In previous years, the team struggled to get one or two athletes to hit a national cut time. Pennington’s team has five athletes with a cut time, four of them achieving more than one. There are two different ways an NAIA swimmer can be put into consideration for the championship. The athlete can either win their event in their school’s conference competition or they can meet a designated national cut time A/B. The NAIA releases these times at the beginning of each season based on the average times in each event over the past three championship finishing times. Overall, an athlete is most likely to receive an invite because of their achievement of a national cut time.

Both Siberell and Link adamantly stated that the success of the team was largely due to Pennington’s personalized practice sets and plans. She was able to take what one athlete did well, focus on it and sharpen it so that each athlete was able to contribute to the team’s triumphs.

Pennington started the season with a goal to add strength to an already succeeding program and continue to foster a healthy team dynamic.

“We have a great group of individuals that add so much to the program with their personalities,” Pennington stated. “What we have now and what we want to continue to grow is a group of athletes who support each other and have the team’s best interest at heart. This isn’t just a team; this is a family, and that’s how we like to function.”

Each of her athletes thinks that she has been able to achieve her goals.

“The team morale was rooted by anyone who has had a hand supporting our team — from captains organizing team bonding outside practice times, media team covering our growing program and the constant love and community of family, friends and volunteers,” Link elaborated. “As student-athletes, we all go through rough patches physically and mentally, but the unconditional support for our efforts goes a long way.”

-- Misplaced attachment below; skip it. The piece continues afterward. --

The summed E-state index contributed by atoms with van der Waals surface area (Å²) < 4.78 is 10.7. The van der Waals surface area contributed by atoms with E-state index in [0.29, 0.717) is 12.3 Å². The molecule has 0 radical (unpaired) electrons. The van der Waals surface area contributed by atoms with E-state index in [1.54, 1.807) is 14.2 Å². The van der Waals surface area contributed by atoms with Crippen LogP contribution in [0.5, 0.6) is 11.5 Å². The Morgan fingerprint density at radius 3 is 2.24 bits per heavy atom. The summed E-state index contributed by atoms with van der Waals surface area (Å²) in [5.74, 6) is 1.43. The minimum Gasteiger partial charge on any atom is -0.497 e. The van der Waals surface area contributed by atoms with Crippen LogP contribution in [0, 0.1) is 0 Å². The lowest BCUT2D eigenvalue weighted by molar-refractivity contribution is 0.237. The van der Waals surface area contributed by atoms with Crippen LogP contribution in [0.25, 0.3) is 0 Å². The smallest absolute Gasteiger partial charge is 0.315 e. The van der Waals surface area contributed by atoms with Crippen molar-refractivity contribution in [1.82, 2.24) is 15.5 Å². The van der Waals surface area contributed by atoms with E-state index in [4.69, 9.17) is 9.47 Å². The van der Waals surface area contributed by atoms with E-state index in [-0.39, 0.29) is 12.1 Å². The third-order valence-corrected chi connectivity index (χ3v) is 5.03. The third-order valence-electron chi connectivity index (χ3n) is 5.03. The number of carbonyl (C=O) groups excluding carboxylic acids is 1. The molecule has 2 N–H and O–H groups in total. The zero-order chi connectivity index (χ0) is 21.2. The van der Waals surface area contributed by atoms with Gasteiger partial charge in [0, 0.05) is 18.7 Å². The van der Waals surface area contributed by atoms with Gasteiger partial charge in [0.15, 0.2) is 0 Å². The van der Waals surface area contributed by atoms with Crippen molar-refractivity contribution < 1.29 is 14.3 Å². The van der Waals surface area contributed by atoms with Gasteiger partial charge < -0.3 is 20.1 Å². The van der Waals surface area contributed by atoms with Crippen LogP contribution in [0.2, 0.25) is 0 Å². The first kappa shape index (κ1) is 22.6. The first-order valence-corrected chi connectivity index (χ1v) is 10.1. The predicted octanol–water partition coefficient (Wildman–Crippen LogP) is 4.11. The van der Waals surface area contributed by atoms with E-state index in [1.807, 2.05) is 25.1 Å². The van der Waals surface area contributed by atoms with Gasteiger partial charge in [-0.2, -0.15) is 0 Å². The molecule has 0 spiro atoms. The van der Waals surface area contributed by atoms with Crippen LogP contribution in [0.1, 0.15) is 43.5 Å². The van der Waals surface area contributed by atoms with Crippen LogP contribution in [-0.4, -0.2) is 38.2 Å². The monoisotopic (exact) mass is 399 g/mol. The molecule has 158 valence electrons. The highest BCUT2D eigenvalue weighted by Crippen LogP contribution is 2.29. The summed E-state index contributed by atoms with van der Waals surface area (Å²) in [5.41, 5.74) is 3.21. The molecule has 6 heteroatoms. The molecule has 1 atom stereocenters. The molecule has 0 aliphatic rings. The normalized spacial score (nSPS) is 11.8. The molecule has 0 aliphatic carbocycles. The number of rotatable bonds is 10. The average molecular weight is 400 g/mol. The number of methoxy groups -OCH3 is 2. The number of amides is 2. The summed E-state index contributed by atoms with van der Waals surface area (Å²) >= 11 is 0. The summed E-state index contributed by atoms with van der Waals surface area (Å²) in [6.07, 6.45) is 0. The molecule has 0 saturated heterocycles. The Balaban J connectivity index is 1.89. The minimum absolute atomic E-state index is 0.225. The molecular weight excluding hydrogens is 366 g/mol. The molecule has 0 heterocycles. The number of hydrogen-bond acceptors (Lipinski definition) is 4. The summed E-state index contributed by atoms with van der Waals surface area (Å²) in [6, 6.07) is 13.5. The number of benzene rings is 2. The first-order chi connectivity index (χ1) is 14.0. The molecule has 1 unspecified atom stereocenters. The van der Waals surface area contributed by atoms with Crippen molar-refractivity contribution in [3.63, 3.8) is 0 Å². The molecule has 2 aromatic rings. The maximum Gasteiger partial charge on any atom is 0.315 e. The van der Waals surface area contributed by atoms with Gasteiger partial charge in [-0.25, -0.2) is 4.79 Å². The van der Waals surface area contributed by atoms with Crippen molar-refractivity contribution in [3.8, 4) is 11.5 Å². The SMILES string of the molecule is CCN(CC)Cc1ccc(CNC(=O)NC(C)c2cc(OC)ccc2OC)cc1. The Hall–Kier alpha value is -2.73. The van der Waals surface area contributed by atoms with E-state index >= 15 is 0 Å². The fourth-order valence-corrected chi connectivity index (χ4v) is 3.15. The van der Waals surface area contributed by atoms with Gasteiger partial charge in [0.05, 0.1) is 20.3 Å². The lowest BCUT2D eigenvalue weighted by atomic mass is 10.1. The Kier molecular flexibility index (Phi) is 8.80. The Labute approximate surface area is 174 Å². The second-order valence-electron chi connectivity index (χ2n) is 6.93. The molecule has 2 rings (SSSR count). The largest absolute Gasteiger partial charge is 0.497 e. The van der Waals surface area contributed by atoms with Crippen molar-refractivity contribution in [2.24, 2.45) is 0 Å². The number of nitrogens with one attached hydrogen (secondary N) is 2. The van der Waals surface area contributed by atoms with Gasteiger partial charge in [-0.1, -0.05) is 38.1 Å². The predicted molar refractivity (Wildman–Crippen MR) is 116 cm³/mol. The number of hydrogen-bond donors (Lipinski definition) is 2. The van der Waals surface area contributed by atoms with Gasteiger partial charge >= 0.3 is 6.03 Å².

Pennington hopes for her team to continue to expand and develop in the offseason, looking forward to an even more prosperous 2024-25 season.


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About the Contributor
Maggie Kayt Franks
Maggie Kayt Franks, Staff Writer
Maggie Kayt Franks is 20 years old and a sophomore at Shawnee State University. She is originally from Huntington, West Virginia. Her major is sports management with a concentration on marketing and communications, and she is pursuing a minor in sports coaching and journalism. Maggie Kayt joined the Chronicle staff as part of the news writing and reporting class required for her communications concentration and her journalism minor. She has also worked as a sportswriter for the Herald-Dispatch in Huntington. Maggie Kayt is a collegiate swimmer for Shawnee State University and is very passionate about it. She also loves teaching kids how to swim and takes pride in it, as swimming is a valuable skill. She is also learning how to bake and cook. When asked what she thinks she can gain from her experience with the Chronicle, Maggie Kayt said, "I am hoping to work on my writing skills when it comes to general news writing that is not centered around sports." She is very excited to be a part of the Chronicle team and looking forward to where this semester can take her as writer. Her attitude reflects a quote by the late North Carolina State basketball coach Jim Valvano that Maggie Kayt said she lives by: "Know where you have been, where you are now and where you want to be."